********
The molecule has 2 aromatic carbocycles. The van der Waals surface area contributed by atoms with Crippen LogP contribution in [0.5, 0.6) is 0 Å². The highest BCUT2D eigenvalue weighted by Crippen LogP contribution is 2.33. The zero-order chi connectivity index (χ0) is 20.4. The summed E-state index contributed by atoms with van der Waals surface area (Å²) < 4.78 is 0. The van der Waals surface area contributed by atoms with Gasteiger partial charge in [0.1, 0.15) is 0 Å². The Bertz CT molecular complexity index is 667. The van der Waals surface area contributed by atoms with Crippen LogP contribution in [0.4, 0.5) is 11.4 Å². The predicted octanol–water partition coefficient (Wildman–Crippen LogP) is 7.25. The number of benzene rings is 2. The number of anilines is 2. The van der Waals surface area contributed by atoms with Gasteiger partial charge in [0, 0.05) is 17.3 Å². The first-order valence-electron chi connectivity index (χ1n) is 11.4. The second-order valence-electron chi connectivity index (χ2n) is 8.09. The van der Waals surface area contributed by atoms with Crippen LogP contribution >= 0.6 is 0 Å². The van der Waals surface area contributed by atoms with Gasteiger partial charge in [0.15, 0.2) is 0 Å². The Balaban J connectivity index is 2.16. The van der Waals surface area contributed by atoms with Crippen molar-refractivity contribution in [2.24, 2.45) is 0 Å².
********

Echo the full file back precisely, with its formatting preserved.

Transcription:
The molecule has 2 aromatic carbocycles. The van der Waals surface area contributed by atoms with Crippen LogP contribution in [0.5, 0.6) is 0 Å². The highest BCUT2D eigenvalue weighted by Crippen LogP contribution is 2.33. The zero-order chi connectivity index (χ0) is 20.4. The summed E-state index contributed by atoms with van der Waals surface area (Å²) < 4.78 is 0. The van der Waals surface area contributed by atoms with Gasteiger partial charge in [0.1, 0.15) is 0 Å². The Bertz CT molecular complexity index is 667. The van der Waals surface area contributed by atoms with Crippen LogP contribution in [0.4, 0.5) is 11.4 Å². The predicted octanol–water partition coefficient (Wildman–Crippen LogP) is 7.25. The number of benzene rings is 2. The number of anilines is 2. The van der Waals surface area contributed by atoms with Gasteiger partial charge in [0, 0.05) is 17.3 Å². The first-order valence-electron chi connectivity index (χ1n) is 11.4. The second-order valence-electron chi connectivity index (χ2n) is 8.09. The van der Waals surface area contributed by atoms with Crippen LogP contribution >= 0.6 is 0 Å². The van der Waals surface area contributed by atoms with Gasteiger partial charge in [0.15, 0.2) is 0 Å². The Balaban J connectivity index is 2.16. The van der Waals surface area contributed by atoms with Crippen molar-refractivity contribution in [2.24, 2.45) is 0 Å².